Or in the second case, the right child of Y has a greater height than its left child.

So, first of all, we transform it into the former shape with a left rotation of Y, then we balance the tree with the right rotation of Z.

Let's take a look at the rebalance operation for our *AVLTree*:

```
Node rebalance(Node z) {
updateHeight(z);
int balance = getBalance(z);
if (balance > 1) {
if (height(z.right.right) > height(z.right.left)) {
z = rotateLeft(z);
} else {
z.right = rotateRight(z.right);
z = rotateLeft(z);
}
} else if (balance < -1) {
if (height(z.left.left) > height(z.left.right))
z = rotateRight(z);
else {
z.left = rotateLeft(z.left);
z = rotateRight(z);
}
}
return z;
}
```

**We'll use rebalance after inserting or deleting a node for all the nodes in the path from the changed node to the root.**

When we're going to insert a key in the tree, we have to locate its proper position to pass the BST rules. So we start from the root and compare its value with the new key. If the key is greater, we continue to the right — otherwise, we go to the left child.

Once we find the proper parent node, then we add the new key as a node to left or right, depending on the value.

After inserting the node, we have a BST, but it may not be an AVL Tree. Therefore, we check the balance factors and rebalance the BST for all the nodes in the path from the new node to the root.

Let's take a look at the insert operation:

```
Node insert(Node node, int key) {
if (node == null) {
return new Node(key);
} else if (node.key > key) {
node.left = insert(node.left, key);
} else if (node.key < key) {
node.right = insert(node.right, key);
} else {
throw new RuntimeException("duplicate Key!");
}
return rebalance(node);
}
```

**It is important to remember that a key is unique in the tree — no two nodes share the same key.**

The time complexity of the insert algorithm is a function of the height. Since our tree is balanced, we can assume that time complexity in the worst case is O(log(N)).

To delete a key from the tree, we first have to find it in the BST.

After we find the node (called Z), we have to introduce the new candidate to be its replacement in the tree. If Z is a leaf, the candidate is empty. If Z has only one child, this child is the candidate, but if Z has two children, the process is a bit more complicated.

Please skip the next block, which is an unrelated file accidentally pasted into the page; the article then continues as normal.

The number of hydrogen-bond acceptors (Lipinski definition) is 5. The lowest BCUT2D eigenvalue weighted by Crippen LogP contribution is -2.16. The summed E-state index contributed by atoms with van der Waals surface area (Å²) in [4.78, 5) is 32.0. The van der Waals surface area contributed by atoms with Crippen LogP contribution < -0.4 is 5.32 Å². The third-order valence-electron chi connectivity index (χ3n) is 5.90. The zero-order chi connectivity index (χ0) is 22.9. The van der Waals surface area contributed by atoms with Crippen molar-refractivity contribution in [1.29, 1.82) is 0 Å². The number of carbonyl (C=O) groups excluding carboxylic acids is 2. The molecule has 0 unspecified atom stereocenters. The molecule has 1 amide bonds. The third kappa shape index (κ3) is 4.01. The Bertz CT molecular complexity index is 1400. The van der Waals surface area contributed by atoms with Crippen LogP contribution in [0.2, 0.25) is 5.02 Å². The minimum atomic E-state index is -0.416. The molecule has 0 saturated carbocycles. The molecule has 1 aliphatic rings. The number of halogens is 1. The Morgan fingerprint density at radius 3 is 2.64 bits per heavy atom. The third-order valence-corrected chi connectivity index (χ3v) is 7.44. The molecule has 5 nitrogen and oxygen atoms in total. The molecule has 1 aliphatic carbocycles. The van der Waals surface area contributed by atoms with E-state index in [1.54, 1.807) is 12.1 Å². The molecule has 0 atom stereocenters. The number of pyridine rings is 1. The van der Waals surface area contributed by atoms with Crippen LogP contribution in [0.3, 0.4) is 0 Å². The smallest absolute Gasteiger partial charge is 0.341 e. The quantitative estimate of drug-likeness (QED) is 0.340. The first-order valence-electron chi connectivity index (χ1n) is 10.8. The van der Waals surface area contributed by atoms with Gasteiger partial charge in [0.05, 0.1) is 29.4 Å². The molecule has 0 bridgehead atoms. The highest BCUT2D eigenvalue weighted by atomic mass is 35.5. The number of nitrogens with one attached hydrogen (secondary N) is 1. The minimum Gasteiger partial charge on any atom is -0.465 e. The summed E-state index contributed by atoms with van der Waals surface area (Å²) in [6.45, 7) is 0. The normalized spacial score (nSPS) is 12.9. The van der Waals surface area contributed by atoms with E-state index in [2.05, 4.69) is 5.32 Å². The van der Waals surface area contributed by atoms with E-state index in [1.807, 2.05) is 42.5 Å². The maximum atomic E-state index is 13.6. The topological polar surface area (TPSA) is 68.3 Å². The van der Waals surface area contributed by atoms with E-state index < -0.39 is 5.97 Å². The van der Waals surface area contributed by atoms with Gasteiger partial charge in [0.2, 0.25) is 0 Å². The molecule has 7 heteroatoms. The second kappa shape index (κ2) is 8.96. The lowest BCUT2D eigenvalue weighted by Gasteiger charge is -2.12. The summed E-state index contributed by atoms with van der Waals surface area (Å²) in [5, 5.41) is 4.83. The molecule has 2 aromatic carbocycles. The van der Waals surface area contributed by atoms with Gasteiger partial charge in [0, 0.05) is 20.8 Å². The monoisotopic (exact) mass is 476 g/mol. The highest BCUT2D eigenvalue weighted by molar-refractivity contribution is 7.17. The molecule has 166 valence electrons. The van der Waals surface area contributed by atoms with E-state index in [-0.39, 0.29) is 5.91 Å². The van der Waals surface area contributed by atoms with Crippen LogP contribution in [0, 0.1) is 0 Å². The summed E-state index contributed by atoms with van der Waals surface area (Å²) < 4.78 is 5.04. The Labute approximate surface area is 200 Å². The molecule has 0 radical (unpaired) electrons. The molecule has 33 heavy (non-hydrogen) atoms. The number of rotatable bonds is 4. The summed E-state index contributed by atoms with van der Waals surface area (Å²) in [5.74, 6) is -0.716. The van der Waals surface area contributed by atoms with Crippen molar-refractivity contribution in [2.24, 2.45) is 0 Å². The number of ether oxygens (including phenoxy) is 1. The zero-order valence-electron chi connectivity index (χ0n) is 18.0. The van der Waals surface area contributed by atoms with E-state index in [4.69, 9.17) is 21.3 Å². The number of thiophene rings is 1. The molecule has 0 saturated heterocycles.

Assume the right child of Z called Y. First, we find the leftmost node of the Y and call it X. Then, we set the new value of Z equal to X ‘s value and continue to delete X from Y.

Finally, we call the rebalance method at the end to keep the BST an AVL Tree.

Here is our delete method:

```
Node delete(Node node, int key) {
if (node == null) {
return node;
} else if (node.key > key) {
node.left = delete(node.left, key);
} else if (node.key < key) {
node.right = delete(node.right, key);
} else {
if (node.left == null || node.right == null) {
node = (node.left == null) ? node.right : node.left;
} else {
Node mostLeftChild = mostLeftChild(node.right);
node.key = mostLeftChild.key;
node.right = delete(node.right, node.key);
}
}
if (node != null) {
node = rebalance(node);
}
return node;
}
```

The time complexity of the delete algorithm is a function of the height of the tree. Similar to the insert method, we can assume that time complexity in the worst case is O(log(N)).

Searching for a node in an AVL Tree is the **same as with any BST**.

Start from the root of the tree and compare the key with the value of the node. If the key equals the value, return the node. If the key is greater, search from the right child, otherwise continue the search from the left child.

The time complexity of the search is a function of the height. We can assume that time complexity in the worst case is O(log(N)).

Let's see the sample code:

```
Node find(int key) {
Node current = root;
while (current != null) {
if (current.key == key) {
break;
}
current = current.key < key ? current.right : current.left;
}
return current;
}
```

In this tutorial, we have implemented an AVL Tree with insert, delete, and search operations.

As always, you can find the code over on Github.

Great article. Thanks.

Hi Craig,